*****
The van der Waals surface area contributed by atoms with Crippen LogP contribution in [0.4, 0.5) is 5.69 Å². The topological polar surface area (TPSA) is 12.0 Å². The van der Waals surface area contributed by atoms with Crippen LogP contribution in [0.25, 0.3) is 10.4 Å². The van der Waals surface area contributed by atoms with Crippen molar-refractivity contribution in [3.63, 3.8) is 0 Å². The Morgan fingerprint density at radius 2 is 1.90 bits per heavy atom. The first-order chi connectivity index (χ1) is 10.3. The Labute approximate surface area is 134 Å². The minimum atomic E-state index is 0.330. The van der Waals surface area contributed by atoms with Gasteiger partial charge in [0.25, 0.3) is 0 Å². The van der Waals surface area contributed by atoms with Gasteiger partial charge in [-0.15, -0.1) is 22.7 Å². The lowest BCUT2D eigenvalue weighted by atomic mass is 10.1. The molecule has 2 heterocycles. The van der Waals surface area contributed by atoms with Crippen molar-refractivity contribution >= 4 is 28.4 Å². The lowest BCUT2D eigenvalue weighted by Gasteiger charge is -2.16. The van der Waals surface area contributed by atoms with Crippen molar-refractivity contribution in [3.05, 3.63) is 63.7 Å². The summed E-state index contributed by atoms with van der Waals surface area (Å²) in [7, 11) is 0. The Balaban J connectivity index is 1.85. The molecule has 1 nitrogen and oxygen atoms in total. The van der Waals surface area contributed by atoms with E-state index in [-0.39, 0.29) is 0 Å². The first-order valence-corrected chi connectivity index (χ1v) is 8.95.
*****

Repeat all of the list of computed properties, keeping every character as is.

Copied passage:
The van der Waals surface area contributed by atoms with Crippen LogP contribution in [0.4, 0.5) is 5.69 Å². The topological polar surface area (TPSA) is 12.0 Å². The van der Waals surface area contributed by atoms with Crippen LogP contribution in [0.25, 0.3) is 10.4 Å². The van der Waals surface area contributed by atoms with Crippen molar-refractivity contribution in [3.63, 3.8) is 0 Å². The Morgan fingerprint density at radius 2 is 1.90 bits per heavy atom. The first-order chi connectivity index (χ1) is 10.3. The Labute approximate surface area is 134 Å². The minimum atomic E-state index is 0.330. The van der Waals surface area contributed by atoms with Gasteiger partial charge in [0.25, 0.3) is 0 Å². The van der Waals surface area contributed by atoms with Gasteiger partial charge in [-0.15, -0.1) is 22.7 Å². The lowest BCUT2D eigenvalue weighted by atomic mass is 10.1. The molecule has 2 heterocycles. The van der Waals surface area contributed by atoms with Crippen molar-refractivity contribution >= 4 is 28.4 Å². The lowest BCUT2D eigenvalue weighted by Gasteiger charge is -2.16. The van der Waals surface area contributed by atoms with Crippen molar-refractivity contribution in [3.05, 3.63) is 63.7 Å². The summed E-state index contributed by atoms with van der Waals surface area (Å²) in [7, 11) is 0. The Balaban J connectivity index is 1.85. The molecule has 1 nitrogen and oxygen atoms in total. The van der Waals surface area contributed by atoms with E-state index in [-0.39, 0.29) is 0 Å². The first-order valence-corrected chi connectivity index (χ1v) is 8.95.